As noted in the magazine article, there is no magic formula for achieving organic growth.  In fact, how that can be done will vary from agency to agency depending on the assets of the agency in question.  One agency mentioned in the article did it by creating specialty insurance programs centered around the interests and expertise of its producers.  Another agency focuses on retaining its current customers and selling new lines of insurance to them by providing value added services related to those new lines of insurance that were developed by its producers.

So you are probably asking at this point, where do I start.  Fortunately, there is a wealth of information available for agency owners and producers looking to grow their books of business organically.  The IIABA had a program at its Fall Conference titled “Taking Your Agency and our Distribution System to the Next Level”.  Click here for podcasts of the speakers and downloads of their written materials.   The IIABA has also posted You Tube videos featuring “10 Tips to Making your Social Media Outlets Fabulous.”  The IIABA Young Agents committee will broadcast a free webinar on December 6, 2013 at 1 pm on how to enhance the online presence of your agency.  The webinar will be hosted by the Marketing Process Manager for Progressive Insurance and will focus on a three step process for achieving that goal.  Click here for more information and a link to register for the webinar.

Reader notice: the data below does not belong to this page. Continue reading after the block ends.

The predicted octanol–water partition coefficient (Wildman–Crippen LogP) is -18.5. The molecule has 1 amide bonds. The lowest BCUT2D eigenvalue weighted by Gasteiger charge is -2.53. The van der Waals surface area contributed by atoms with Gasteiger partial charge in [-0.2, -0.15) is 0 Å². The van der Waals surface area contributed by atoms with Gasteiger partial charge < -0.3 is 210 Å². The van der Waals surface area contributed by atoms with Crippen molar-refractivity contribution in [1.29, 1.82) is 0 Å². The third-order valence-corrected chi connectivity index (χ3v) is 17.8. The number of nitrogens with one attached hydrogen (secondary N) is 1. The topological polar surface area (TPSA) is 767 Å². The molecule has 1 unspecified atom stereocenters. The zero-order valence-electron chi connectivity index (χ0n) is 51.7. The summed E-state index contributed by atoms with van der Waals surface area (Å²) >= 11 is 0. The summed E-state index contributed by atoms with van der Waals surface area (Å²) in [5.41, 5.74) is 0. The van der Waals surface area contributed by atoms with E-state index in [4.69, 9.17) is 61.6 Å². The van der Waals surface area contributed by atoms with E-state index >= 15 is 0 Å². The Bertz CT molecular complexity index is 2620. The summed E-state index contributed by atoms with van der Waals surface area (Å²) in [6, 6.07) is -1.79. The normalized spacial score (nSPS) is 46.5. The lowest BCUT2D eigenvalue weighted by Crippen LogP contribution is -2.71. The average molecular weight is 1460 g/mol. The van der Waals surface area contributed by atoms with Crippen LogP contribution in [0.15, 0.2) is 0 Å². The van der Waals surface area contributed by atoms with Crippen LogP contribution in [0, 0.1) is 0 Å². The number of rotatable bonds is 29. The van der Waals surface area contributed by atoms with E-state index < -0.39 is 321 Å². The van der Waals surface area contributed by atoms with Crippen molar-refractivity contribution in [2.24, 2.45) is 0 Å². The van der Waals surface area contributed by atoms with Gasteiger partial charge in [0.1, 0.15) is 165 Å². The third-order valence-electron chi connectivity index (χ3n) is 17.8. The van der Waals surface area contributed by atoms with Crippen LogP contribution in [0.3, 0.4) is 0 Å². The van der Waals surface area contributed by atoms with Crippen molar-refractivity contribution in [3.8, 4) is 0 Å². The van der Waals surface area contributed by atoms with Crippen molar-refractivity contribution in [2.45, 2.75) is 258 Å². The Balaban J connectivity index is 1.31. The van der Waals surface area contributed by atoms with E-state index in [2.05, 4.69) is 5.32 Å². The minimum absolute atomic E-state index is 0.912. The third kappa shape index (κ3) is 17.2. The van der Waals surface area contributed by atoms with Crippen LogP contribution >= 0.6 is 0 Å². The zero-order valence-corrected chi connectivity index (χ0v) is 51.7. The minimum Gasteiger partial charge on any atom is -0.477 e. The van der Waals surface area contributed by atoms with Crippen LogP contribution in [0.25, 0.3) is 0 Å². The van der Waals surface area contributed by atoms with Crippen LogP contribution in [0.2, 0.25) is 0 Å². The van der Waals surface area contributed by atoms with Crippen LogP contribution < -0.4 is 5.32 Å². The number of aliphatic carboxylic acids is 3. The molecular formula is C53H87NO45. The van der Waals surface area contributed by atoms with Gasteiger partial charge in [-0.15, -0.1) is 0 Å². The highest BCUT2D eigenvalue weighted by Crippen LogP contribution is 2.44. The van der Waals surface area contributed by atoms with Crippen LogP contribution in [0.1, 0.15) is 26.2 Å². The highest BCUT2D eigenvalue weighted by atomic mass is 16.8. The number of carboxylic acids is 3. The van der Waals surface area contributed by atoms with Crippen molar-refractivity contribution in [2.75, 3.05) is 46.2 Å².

For information on how to use You Tube and LinkedIn to generate business leads, click here to see videos by Jeremiah Desmarais, an award-winning insurance marketing consultant, that give the viewer practical hands on advice regarding the use of these two social media outlets to connect with your agency’s target market customers.  If you think you will need help in getting started with your agency’s digital marketing efforts, IIAG now offers  Agents Go Digital, a program that will assist your agency with establishing or enhancing its online presence and then using that presence to market its services and increase its book of business.